A federal judge declared a mistrial on Thursday in a messy mailbox theft case involving Honolulu Police Chief Louis Kealoha and his wife’s estranged uncle.
While on the witness stand, Kealoha said that the defendant, Gerard Puana, had a prior arrest for breaking into his neighbor’s house.
Puana’s attorney, Alexander Silvert, immediately called for a mistrial and said that revealing that detail could prejudice the jury by “completely destroying” Puana’s credibility.
It’s not uncommon for defense attorneys to fight to keep a client’s prior bad acts from being revealed during a trial for a separate crime. In fact, such issues are typically argued about in pretrial motions and hearings before a jury is ever selected.
Silvert told U.S. District Court Judge Leslie Kobayashi, who is presiding over the case, that Kealoha should have known better given his extensive history in law enforcement and that his actions cannot be “undone.”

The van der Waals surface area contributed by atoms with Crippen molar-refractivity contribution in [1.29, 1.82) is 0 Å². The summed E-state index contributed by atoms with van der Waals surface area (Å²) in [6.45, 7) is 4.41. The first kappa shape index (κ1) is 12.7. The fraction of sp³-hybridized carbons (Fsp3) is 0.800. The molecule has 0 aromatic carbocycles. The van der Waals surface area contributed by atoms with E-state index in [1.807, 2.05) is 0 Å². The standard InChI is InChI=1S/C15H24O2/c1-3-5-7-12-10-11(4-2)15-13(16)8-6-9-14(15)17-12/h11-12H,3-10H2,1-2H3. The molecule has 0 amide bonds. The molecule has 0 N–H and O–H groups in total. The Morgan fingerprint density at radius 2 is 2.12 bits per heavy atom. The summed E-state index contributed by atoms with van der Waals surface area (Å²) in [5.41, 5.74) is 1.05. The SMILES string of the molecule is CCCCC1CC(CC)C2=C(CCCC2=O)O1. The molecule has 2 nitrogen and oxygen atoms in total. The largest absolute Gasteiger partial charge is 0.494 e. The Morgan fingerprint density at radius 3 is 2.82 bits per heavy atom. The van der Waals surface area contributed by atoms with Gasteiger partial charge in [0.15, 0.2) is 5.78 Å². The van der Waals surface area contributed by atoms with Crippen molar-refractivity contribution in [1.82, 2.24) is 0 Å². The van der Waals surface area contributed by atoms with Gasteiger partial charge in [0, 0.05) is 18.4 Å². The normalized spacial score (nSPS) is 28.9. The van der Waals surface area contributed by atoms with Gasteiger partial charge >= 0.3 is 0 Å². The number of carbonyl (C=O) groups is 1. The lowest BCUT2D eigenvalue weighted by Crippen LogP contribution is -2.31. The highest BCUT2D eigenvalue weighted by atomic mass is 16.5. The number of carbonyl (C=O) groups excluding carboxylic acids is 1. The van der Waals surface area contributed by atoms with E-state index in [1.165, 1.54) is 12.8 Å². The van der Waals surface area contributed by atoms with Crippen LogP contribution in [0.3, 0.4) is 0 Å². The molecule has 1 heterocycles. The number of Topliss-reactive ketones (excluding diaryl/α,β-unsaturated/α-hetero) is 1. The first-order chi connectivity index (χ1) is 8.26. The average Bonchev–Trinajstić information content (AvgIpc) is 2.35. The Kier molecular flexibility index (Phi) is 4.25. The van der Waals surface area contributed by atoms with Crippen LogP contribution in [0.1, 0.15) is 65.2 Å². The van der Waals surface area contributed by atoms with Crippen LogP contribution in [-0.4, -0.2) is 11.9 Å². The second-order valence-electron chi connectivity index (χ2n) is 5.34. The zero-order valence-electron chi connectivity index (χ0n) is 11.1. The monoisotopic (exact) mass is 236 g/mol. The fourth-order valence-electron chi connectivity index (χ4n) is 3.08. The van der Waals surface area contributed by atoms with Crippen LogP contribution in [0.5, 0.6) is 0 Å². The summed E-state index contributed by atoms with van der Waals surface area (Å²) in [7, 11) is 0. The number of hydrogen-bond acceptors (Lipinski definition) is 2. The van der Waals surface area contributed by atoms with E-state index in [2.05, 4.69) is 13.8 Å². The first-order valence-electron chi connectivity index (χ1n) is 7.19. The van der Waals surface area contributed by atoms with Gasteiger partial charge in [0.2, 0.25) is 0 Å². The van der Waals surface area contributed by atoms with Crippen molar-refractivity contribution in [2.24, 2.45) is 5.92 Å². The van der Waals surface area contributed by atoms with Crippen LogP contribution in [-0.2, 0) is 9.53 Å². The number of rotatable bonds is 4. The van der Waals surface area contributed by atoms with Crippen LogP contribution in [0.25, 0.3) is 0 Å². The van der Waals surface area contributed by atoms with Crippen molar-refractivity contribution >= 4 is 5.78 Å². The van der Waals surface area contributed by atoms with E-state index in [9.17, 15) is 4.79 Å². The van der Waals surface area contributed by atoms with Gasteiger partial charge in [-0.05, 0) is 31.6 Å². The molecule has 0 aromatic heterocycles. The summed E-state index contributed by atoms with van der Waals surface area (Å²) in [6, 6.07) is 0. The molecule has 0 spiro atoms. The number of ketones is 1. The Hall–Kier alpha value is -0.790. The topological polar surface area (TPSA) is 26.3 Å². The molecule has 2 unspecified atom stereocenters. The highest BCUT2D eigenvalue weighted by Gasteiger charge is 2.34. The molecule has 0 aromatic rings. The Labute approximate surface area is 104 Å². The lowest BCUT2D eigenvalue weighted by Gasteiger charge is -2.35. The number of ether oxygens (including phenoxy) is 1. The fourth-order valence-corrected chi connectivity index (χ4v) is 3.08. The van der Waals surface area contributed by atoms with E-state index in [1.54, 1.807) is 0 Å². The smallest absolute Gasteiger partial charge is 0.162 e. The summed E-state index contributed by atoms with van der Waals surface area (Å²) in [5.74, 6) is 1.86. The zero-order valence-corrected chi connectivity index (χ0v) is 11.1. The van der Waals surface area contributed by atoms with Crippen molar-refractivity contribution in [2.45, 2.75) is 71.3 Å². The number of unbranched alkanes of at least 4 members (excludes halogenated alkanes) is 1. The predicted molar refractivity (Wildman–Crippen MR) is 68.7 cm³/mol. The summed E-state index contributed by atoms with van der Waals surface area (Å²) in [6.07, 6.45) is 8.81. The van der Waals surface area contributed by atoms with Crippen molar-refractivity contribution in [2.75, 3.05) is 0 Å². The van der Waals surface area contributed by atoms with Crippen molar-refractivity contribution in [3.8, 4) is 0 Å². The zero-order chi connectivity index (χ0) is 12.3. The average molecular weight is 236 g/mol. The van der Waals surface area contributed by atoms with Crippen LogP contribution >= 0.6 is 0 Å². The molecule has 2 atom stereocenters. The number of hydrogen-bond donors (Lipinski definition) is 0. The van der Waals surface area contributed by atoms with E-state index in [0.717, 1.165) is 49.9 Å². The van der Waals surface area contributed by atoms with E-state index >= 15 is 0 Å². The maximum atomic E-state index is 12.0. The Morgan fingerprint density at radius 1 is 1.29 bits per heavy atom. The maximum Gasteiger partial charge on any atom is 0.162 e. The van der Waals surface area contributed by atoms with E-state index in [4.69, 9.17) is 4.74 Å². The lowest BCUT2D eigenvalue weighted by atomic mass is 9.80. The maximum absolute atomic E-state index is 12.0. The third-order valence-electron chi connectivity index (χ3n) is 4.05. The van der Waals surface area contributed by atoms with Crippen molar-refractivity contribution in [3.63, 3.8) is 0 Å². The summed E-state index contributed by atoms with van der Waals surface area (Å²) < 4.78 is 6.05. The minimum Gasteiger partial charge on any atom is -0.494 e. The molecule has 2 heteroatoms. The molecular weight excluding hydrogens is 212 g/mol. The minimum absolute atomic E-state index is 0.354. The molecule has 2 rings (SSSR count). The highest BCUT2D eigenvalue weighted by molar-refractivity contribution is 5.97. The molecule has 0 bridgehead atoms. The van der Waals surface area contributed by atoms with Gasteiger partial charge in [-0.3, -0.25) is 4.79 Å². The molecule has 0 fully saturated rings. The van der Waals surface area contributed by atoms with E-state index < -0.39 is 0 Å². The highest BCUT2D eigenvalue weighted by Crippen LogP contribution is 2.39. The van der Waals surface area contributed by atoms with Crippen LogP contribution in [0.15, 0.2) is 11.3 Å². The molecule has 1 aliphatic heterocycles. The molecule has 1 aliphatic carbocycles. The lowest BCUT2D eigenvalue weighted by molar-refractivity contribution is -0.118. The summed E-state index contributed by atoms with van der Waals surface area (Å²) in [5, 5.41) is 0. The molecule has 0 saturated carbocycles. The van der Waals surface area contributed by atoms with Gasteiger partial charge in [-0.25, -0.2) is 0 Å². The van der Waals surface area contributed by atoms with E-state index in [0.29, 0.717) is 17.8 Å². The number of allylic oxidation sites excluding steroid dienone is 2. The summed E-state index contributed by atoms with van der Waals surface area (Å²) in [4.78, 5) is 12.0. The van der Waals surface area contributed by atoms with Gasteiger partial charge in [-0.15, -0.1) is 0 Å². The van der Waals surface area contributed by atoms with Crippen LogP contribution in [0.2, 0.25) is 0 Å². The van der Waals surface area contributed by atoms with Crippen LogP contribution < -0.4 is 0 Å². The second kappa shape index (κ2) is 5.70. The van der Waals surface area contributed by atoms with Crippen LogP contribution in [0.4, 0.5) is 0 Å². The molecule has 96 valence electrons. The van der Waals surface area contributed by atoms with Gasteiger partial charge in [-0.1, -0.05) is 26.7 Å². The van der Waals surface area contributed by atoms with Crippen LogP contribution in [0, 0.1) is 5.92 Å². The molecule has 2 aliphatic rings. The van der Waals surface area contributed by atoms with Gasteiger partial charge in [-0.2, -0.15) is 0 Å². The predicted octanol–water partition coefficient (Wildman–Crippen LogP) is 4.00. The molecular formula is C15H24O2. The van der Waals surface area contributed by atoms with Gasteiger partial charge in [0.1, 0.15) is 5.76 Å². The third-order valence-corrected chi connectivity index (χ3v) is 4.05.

According to court documents, Puana is accused of stealing the mailbox from the chief’s house just before midnight on June 21, 2013.
Surveillance video from the home showed a man in shorts, long-sleeve shirt and baseball cap plucking Kealoha’s cast-iron mailbox off its post and putting it in the backseat of a sedan. In all, the theft took about 30 seconds.
But records show the case is much more complex, revealing a bitter family feud over money, a condo and the well-being of a 95-year-old grandmother who was forced to sell her home.